No Copyright Infringement Intended

We’ve all seen it. A video on YouTube, a famous song that someone has put to clips from their favorite TV series. And hidden in the video description, those wonderfully naive words: “No copyright infringement intended”. Now it seems harmless enough and a good way of getting your intention across. You’re in the clear, right?

Well, no. You’re not. That’s not how copyright works. Copyright is one of the more complex legal issues in modern society and I’m not going to be diving into the specifics and intricate workings because, frankly, I’m not qualified to do that. What I can do, however, is dispel a few myths that people seem to have about what counts as infringement.

1. But I’m not making money off it.

Good, because if you were that would make you naive AND stealing someone else’s rightfully deserved income. The problem is that monetary gain doesn’t actually define copyright infringement. Copyright infringement is defined as the copying, distribution, adaptation, performance or showing of a work without prior consent from the copyright holder. (1) There is no requirement that the infringement must involve monetary gain.

There is also the issue that just because you aren’t making any money from it, doesn’t mean you aren’t depriving someone else of making the money they deserve. If someone views your copy of a work rather than viewing the officially released version, the owner is losing out on money that should have been obtained through purchasing costs or ad revenue. For every person that views the infringement, one less person views the original.

2. But it’s for education.

This is more of a gray area, admittedly, and depends on how the work is being used. Copyrighted work can be used (in most countries) for the purposes of teaching with a very specific set of limitations. The three main stipulations are:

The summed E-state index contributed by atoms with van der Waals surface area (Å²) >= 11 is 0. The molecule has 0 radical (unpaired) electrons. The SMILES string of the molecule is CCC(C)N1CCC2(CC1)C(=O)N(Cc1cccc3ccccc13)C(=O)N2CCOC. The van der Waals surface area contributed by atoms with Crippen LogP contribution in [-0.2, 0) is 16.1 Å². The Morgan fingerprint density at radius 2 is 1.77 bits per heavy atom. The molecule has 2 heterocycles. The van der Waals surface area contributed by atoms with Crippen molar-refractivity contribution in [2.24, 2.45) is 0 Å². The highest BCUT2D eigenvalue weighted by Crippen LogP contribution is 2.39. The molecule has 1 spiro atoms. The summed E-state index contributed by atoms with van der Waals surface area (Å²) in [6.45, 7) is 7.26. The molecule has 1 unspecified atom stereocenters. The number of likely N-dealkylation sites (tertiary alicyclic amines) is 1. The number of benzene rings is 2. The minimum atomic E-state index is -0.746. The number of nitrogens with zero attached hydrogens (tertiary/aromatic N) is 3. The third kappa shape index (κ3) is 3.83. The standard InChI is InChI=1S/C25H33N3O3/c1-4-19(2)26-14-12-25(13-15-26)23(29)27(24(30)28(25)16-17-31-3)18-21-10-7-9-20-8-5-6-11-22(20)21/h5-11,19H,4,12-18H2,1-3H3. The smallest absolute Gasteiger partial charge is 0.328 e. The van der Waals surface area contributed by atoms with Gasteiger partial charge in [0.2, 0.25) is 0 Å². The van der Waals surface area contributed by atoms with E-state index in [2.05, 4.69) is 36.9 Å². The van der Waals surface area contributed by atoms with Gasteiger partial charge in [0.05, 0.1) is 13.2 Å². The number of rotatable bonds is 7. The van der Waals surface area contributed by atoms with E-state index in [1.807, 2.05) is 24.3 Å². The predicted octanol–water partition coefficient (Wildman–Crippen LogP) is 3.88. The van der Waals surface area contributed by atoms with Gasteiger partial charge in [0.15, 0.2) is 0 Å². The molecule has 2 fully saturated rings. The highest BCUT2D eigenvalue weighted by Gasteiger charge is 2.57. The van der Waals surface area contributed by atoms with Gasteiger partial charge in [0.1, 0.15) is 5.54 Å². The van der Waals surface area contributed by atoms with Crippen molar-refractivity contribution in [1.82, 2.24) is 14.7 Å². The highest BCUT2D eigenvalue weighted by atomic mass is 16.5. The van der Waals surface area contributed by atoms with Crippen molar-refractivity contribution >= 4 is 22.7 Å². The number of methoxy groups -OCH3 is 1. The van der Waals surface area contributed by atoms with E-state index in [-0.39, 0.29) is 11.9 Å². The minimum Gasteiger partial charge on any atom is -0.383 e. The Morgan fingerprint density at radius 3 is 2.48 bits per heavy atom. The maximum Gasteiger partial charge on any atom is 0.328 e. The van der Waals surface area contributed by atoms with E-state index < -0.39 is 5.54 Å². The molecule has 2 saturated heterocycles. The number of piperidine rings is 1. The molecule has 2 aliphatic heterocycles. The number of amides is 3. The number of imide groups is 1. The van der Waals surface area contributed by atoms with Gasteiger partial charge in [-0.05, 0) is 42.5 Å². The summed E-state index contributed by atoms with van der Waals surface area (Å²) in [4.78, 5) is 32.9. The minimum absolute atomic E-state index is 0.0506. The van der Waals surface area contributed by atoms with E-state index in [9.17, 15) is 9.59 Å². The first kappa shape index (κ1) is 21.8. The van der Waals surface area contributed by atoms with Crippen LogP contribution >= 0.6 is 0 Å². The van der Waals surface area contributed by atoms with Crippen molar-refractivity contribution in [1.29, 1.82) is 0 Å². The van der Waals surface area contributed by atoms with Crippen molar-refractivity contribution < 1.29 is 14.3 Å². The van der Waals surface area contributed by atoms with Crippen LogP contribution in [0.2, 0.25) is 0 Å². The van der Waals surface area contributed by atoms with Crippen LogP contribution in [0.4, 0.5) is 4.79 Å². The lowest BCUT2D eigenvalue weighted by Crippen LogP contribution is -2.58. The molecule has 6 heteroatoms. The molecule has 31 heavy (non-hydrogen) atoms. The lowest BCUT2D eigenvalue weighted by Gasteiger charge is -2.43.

1. The purpose of the use is non-commercial.
  2. Where practical, there should be sufficient acknowledgment of the authorship of the work.
  3. The use of the material is fair. (2)

The exact definition of what constitutes “fair use” is up for debate and has no legal definition. In most cases, when it comes to education, the distinction comes down to money. For example, you may use a few lines of poetry presented in a classroom without worrying about infringing the copyright, however, displaying an entire poem might affect the students’ decision to buy the book and as such could be deemed an infringement if the correct license hasn’t been acquired.

These exceptions do apply to the performance of work (such as plays) or showings of work (such as films) but under more specific limitations. A work can be performed or shown to teachers, students and people directly connected with the educational establishments. Under this exception parents of students and friends DO NOT count as being directly connected to the establishment and therefore a license must be obtained before the performance or showing. (3)

3. But it’s only for an assessment.

The educational exceptions I talk about above only apply to “illustration for instruction” (3), as in they only apply to teaching. If you are submitting work for assessment at a school, college or university, you must either own the copyright for all submitted work or have permission to use the copyrighted work from the copyright holder. In fact, most colleges and schools have a clause in their submission contract (and yes, it is a contract) that states that you confirm you own the copyright or have evidence that you have obtained permission for its use.